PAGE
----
• Join a group that does training outside of your department
• Make training fun — find ways to enjoy yourself while challenging yourself
• Competitive shooting or competitive martial arts such as MMA are an excellent way to train yourself to perform under pressure — there are many parallels between competitive performance and real world performance
• Stop rationalizing and making excuses when you don’t do as well as you would like — we are all human and make mistakes — the key when you fail is to be objective and learn from that experience
• Start looking for creative, meaningful ways to both challenge and test yourself
• Keep a journal of your actual skill levels and training that you have done, and make a habit of keeping it well updated
• Set performance goals that have distinct objectives that are measurable, either directly or indirectly
• Make training a daily and weekly habit — both physical and mental training benefit the most from everyday application, not monthly or quarterly or yearly intervals
• Stop looking for something for nothing. Get off the Internet forums and start going out and attending real training — reading about something is good but going out and actually getting training in it is priceless
• Go to training outside your agency and outside your law enforcement academy or area — go out of state and immerse yourself for a week in a training environment and get away from home and job
• The best shooters in the world — from the top military and law enforcement teams all the way through Delta and the Navy SEALS — go to the best trainers in the world to get better, and you should too
• Go to training that is both in-depth and has truly advanced standards and a skills validation process — 40-hour programs of instruction are clearly superior to two-day programs in terms of meaningful skill development and retention
• Pay for your own training, ammunition, and travel costs associated with training because if you wait for your department to send you all you will have learned is helplessness and a victim mentality — besides, you can take it off of your taxes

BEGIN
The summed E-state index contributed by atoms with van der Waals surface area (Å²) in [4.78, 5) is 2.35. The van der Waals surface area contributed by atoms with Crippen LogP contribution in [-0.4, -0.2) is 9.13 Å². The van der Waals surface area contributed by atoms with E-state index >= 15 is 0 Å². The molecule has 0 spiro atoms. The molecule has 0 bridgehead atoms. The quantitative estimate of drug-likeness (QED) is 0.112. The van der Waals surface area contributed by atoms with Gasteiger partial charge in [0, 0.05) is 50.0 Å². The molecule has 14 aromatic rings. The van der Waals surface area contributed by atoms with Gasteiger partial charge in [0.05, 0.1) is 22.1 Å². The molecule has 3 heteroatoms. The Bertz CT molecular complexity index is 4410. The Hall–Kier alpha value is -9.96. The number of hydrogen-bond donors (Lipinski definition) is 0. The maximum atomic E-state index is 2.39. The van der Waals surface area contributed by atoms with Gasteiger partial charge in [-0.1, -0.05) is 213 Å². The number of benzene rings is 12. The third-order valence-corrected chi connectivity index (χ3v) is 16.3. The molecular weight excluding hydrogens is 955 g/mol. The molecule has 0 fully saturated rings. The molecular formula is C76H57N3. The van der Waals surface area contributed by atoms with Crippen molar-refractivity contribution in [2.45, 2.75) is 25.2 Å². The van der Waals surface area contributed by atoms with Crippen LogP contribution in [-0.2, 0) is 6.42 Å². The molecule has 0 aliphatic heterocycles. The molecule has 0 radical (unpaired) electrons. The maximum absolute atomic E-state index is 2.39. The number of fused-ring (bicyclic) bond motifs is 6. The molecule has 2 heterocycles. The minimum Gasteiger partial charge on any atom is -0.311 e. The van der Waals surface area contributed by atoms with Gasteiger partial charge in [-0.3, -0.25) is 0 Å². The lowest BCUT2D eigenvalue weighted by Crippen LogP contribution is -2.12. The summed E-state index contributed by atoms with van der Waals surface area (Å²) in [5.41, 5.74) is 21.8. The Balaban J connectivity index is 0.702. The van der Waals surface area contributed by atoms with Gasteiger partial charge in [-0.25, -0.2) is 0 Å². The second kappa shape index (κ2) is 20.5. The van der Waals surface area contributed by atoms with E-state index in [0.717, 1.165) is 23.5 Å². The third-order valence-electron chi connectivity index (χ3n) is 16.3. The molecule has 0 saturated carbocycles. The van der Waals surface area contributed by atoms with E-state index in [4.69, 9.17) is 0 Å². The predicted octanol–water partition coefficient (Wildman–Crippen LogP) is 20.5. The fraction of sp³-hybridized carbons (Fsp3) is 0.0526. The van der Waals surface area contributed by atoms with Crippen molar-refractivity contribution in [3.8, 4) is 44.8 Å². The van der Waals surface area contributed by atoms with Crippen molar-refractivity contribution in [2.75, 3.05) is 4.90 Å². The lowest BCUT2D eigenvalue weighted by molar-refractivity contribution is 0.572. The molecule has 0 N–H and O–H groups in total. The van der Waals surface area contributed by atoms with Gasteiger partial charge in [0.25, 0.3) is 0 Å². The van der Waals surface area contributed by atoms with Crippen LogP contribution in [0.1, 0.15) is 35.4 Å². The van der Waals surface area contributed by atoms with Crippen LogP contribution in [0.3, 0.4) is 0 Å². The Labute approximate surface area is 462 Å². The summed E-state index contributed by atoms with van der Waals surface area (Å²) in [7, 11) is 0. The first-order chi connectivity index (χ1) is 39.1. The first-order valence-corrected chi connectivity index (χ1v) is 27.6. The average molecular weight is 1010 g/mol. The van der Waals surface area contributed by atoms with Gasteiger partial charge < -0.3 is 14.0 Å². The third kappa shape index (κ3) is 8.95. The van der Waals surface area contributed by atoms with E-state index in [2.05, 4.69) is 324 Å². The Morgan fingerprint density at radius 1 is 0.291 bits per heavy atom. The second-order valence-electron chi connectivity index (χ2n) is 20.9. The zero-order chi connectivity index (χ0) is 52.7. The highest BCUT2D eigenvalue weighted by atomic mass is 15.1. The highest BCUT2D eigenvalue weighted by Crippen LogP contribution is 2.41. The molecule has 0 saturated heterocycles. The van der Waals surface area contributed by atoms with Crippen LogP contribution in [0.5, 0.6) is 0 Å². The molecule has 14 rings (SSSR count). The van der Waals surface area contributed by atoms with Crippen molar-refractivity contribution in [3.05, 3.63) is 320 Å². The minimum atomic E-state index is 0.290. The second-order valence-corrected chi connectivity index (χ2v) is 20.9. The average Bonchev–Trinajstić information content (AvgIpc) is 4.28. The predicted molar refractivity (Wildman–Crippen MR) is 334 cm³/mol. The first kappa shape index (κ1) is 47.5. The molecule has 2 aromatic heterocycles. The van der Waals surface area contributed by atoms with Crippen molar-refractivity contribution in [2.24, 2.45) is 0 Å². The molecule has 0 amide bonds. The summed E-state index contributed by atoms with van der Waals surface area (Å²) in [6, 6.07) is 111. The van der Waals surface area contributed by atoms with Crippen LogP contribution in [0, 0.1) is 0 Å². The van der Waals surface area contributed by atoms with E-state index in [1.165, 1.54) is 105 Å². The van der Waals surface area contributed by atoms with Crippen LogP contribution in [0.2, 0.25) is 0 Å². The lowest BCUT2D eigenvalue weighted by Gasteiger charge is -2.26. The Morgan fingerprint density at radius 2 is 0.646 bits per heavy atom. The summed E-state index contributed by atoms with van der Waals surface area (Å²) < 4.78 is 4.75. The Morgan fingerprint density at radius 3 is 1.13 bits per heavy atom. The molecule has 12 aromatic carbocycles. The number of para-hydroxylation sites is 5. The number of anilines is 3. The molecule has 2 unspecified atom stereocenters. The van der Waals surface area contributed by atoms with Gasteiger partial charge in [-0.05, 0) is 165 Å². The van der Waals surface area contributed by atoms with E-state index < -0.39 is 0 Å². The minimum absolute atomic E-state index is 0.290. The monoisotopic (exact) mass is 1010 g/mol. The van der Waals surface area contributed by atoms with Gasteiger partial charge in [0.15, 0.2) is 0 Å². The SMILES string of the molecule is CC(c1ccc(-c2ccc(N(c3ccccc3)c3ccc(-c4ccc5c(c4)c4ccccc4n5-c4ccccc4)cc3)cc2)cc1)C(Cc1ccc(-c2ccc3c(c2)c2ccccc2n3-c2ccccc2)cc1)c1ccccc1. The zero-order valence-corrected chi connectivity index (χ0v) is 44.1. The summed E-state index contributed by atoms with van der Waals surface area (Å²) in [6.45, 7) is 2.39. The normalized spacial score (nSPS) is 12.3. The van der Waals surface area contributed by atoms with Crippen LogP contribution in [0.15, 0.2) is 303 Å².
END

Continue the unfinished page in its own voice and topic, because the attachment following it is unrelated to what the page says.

Cops are being killed and injured out there in alarming numbers. More and more, the bad guys are willing to take on cops and the myth of officer superiority has been shattered.

It is time to change the mindset of “good enough” into “be the best I can be”.

Don’t accept less than your best effort, each and every time you train. Live your training on the street, carry your tools with you and respect your opponents without being overawed by them.

Those who prepare the most, win most of the time.

About the author

Ron Avery is President and Director of Training for The Practical Shooting Academy, Inc. and Executive Director of the non-profit, Rocky Mountain Tactical Institute - both training institutions dedicated to professional firearms and tactics courses, higher police standards and training and use of force research. Train with Ron Avery. Visit his Course Calendar. Ron is a former police officer with many years of street experience, which he brings into the training environment. He is internationally recognized as a researcher, firearms trainer and world class shooter. His training methodology is currently being used by hundreds of agencies and thousands of individuals across the US and internationally. Ron has worked as a consultant and trainer for top level federal agencies, special operations military from all branches of the armed forces and law enforcement agencies across the US. He is a weapons and tactics trainer for handgun, carbine, select fire, precision rifle and shotgun, as well as advanced instructor schools, defensive tactics, team skills and tactics, low light tactics, arrest and control and officer survival. Contact Ron Avery